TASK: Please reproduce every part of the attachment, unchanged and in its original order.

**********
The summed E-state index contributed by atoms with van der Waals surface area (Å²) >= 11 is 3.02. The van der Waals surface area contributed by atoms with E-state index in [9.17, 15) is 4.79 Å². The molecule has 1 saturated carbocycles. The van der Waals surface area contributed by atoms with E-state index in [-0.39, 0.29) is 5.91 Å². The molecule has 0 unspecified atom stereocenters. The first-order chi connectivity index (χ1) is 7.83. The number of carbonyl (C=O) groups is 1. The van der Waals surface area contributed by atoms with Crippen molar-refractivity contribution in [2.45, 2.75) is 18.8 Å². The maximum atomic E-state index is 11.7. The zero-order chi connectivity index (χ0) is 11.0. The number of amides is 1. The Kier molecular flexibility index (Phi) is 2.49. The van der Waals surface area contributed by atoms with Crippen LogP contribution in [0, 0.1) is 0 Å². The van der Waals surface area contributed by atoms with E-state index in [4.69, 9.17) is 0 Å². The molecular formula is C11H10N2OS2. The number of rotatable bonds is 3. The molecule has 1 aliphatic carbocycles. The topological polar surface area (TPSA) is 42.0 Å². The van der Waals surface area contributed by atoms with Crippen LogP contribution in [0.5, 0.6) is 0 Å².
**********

The summed E-state index contributed by atoms with van der Waals surface area (Å²) >= 11 is 3.02. The van der Waals surface area contributed by atoms with E-state index in [9.17, 15) is 4.79 Å². The molecule has 1 saturated carbocycles. The van der Waals surface area contributed by atoms with E-state index in [-0.39, 0.29) is 5.91 Å². The molecule has 0 unspecified atom stereocenters. The first-order chi connectivity index (χ1) is 7.83. The number of carbonyl (C=O) groups is 1. The van der Waals surface area contributed by atoms with Crippen molar-refractivity contribution in [2.45, 2.75) is 18.8 Å². The maximum atomic E-state index is 11.7. The zero-order chi connectivity index (χ0) is 11.0. The number of amides is 1. The Kier molecular flexibility index (Phi) is 2.49. The van der Waals surface area contributed by atoms with Crippen LogP contribution in [0, 0.1) is 0 Å². The van der Waals surface area contributed by atoms with E-state index in [4.69, 9.17) is 0 Å². The molecular formula is C11H10N2OS2. The number of rotatable bonds is 3. The molecule has 1 aliphatic carbocycles. The topological polar surface area (TPSA) is 42.0 Å². The van der Waals surface area contributed by atoms with Crippen LogP contribution in [0.5, 0.6) is 0 Å².